Why judges always vote

Tonja Jacobi, Eugene Kontorovich*

*Corresponding author for this work

Research output: Contribution to journalArticlepeer-review

2 Scopus citations


This paper provides the first account of the practice of universal voting on the Supreme Court - that is, why justices never abstain, unlike voters in other committee contexts. Full participation among justices is explained using models of spatial competition, showing that two features particular to the Court encourage full participation. First, the doctrine of stare decisis makes the resolution of future cases in part dependent on the resolution of present ones. This raises the cost of abstention, particularly to risk-averse justices. Second, the so-called narrowest grounds or Marks doctrine enforces the logic of the median voter theorem in cases presenting more than two options. This makes voting by otherwise indifferent or alienated justices rational, where it otherwise would not be. Although these explanations may not exhaust the multi-causal factors behind the robust phenomenon of zero abstention, they are the first attempt to rigorously analyze how two unique institutional judicial rules mitigate the incentive to abstain.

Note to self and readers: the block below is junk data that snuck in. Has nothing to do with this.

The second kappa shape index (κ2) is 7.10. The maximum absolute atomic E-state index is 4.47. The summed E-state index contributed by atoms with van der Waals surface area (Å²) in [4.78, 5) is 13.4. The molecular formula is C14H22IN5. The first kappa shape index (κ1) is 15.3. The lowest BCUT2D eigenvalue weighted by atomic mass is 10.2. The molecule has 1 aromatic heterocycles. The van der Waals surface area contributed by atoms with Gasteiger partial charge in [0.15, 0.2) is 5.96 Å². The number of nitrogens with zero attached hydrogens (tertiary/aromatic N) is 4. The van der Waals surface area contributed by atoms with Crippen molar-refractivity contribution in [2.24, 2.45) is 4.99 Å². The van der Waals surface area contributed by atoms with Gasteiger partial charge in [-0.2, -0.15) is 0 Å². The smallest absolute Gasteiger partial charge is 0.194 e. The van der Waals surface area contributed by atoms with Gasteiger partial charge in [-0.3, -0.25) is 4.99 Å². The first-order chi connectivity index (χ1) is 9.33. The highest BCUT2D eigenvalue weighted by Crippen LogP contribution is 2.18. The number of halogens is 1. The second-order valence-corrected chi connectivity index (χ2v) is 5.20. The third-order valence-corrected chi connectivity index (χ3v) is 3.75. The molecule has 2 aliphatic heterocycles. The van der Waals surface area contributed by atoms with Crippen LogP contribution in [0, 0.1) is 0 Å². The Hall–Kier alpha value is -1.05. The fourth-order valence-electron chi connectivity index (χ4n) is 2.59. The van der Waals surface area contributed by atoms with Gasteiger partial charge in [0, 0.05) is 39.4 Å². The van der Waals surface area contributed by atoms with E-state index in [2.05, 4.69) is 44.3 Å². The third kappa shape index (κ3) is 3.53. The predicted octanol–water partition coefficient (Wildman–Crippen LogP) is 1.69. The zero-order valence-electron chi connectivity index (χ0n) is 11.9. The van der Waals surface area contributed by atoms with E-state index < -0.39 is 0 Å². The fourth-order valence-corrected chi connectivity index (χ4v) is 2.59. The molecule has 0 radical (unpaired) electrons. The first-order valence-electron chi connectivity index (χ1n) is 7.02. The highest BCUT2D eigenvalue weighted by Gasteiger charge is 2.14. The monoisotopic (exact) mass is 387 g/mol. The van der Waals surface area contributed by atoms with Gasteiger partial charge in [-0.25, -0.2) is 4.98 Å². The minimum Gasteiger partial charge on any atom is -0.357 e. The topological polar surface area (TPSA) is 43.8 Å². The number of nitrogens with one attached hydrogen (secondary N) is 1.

Original languageEnglish (US)
Pages (from-to)190-199
Number of pages10
JournalInternational Review of Law and Economics
StatePublished - Aug 1 2015


  • Abstention
  • Courts
  • Judges
  • Median voter
  • Voting

ASJC Scopus subject areas

  • Finance
  • Economics and Econometrics
  • Law


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